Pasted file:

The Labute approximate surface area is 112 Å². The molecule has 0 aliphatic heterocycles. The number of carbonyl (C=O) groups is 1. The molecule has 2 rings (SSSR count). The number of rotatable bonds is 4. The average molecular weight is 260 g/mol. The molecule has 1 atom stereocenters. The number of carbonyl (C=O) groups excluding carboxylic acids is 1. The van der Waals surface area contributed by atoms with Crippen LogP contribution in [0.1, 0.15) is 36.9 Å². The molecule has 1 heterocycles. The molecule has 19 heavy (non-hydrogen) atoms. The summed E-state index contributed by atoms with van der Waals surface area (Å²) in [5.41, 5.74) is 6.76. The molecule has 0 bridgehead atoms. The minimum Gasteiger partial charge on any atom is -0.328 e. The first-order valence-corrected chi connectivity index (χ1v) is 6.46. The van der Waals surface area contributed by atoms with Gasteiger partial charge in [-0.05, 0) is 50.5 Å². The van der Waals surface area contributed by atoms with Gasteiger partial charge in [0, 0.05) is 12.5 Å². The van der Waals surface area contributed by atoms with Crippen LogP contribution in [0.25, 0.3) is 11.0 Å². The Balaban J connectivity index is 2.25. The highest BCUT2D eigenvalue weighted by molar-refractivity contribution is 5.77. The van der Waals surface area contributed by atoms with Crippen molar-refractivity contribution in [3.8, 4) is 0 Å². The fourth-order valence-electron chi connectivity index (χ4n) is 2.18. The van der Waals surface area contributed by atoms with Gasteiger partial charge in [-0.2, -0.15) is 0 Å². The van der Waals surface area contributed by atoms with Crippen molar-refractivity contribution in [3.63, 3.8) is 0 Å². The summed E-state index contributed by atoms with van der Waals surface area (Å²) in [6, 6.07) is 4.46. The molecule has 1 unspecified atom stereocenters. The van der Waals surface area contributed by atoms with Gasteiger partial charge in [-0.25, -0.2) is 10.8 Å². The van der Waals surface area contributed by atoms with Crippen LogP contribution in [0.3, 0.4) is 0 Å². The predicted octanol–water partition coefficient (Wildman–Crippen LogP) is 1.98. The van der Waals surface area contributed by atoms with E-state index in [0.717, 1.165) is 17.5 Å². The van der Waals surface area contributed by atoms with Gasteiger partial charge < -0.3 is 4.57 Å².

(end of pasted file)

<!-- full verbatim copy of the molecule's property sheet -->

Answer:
The Labute approximate surface area is 112 Å². The molecule has 0 aliphatic heterocycles. The number of carbonyl (C=O) groups is 1. The molecule has 2 rings (SSSR count). The number of rotatable bonds is 4. The average molecular weight is 260 g/mol. The molecule has 1 atom stereocenters. The number of carbonyl (C=O) groups excluding carboxylic acids is 1. The van der Waals surface area contributed by atoms with Crippen LogP contribution in [0.1, 0.15) is 36.9 Å². The molecule has 1 heterocycles. The molecule has 19 heavy (non-hydrogen) atoms. The summed E-state index contributed by atoms with van der Waals surface area (Å²) in [5.41, 5.74) is 6.76. The molecule has 0 bridgehead atoms. The minimum Gasteiger partial charge on any atom is -0.328 e. The first-order valence-corrected chi connectivity index (χ1v) is 6.46. The van der Waals surface area contributed by atoms with Gasteiger partial charge in [-0.05, 0) is 50.5 Å². The van der Waals surface area contributed by atoms with Gasteiger partial charge in [0, 0.05) is 12.5 Å². The van der Waals surface area contributed by atoms with Crippen LogP contribution in [0.25, 0.3) is 11.0 Å². The Balaban J connectivity index is 2.25. The highest BCUT2D eigenvalue weighted by molar-refractivity contribution is 5.77. The van der Waals surface area contributed by atoms with Crippen molar-refractivity contribution in [3.8, 4) is 0 Å². The fourth-order valence-electron chi connectivity index (χ4n) is 2.18. The van der Waals surface area contributed by atoms with Gasteiger partial charge in [-0.2, -0.15) is 0 Å². The van der Waals surface area contributed by atoms with Crippen molar-refractivity contribution in [3.63, 3.8) is 0 Å². The summed E-state index contributed by atoms with van der Waals surface area (Å²) in [6, 6.07) is 4.46. The molecule has 1 unspecified atom stereocenters. The van der Waals surface area contributed by atoms with Gasteiger partial charge in [-0.25, -0.2) is 10.8 Å². The van der Waals surface area contributed by atoms with Crippen LogP contribution in [0.3, 0.4) is 0 Å². The predicted octanol–water partition coefficient (Wildman–Crippen LogP) is 1.98. The van der Waals surface area contributed by atoms with E-state index in [0.717, 1.165) is 17.5 Å². The van der Waals surface area contributed by atoms with Gasteiger partial charge < -0.3 is 4.57 Å².